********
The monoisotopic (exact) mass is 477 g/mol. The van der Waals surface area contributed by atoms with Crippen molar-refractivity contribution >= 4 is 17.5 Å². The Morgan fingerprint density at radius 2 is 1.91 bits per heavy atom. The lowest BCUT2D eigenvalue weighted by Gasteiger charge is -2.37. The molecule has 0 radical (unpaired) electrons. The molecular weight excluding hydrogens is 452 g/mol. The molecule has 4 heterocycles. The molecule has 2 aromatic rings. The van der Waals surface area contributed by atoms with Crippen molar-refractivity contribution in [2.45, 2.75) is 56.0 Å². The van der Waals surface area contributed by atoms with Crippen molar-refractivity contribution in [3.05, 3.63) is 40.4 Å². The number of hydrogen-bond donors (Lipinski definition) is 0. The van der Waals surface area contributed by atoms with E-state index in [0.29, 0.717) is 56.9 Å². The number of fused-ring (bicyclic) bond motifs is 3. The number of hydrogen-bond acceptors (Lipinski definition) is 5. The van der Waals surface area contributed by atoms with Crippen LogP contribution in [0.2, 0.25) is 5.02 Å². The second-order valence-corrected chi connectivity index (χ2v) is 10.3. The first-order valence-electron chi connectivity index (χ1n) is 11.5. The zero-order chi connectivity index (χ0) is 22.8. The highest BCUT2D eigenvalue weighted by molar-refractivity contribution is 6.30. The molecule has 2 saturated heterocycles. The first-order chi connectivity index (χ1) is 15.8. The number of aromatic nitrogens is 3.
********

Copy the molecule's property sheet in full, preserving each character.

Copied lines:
The monoisotopic (exact) mass is 477 g/mol. The van der Waals surface area contributed by atoms with Crippen molar-refractivity contribution >= 4 is 17.5 Å². The Morgan fingerprint density at radius 2 is 1.91 bits per heavy atom. The lowest BCUT2D eigenvalue weighted by Gasteiger charge is -2.37. The molecule has 0 radical (unpaired) electrons. The molecular weight excluding hydrogens is 452 g/mol. The molecule has 4 heterocycles. The molecule has 2 aromatic rings. The van der Waals surface area contributed by atoms with Crippen molar-refractivity contribution in [2.45, 2.75) is 56.0 Å². The van der Waals surface area contributed by atoms with Crippen molar-refractivity contribution in [3.05, 3.63) is 40.4 Å². The number of hydrogen-bond donors (Lipinski definition) is 0. The van der Waals surface area contributed by atoms with E-state index in [0.29, 0.717) is 56.9 Å². The number of fused-ring (bicyclic) bond motifs is 3. The number of hydrogen-bond acceptors (Lipinski definition) is 5. The van der Waals surface area contributed by atoms with Crippen LogP contribution in [0.2, 0.25) is 5.02 Å². The second-order valence-corrected chi connectivity index (χ2v) is 10.3. The first-order valence-electron chi connectivity index (χ1n) is 11.5. The zero-order chi connectivity index (χ0) is 22.8. The highest BCUT2D eigenvalue weighted by molar-refractivity contribution is 6.30. The molecule has 2 saturated heterocycles. The first-order chi connectivity index (χ1) is 15.8. The number of aromatic nitrogens is 3.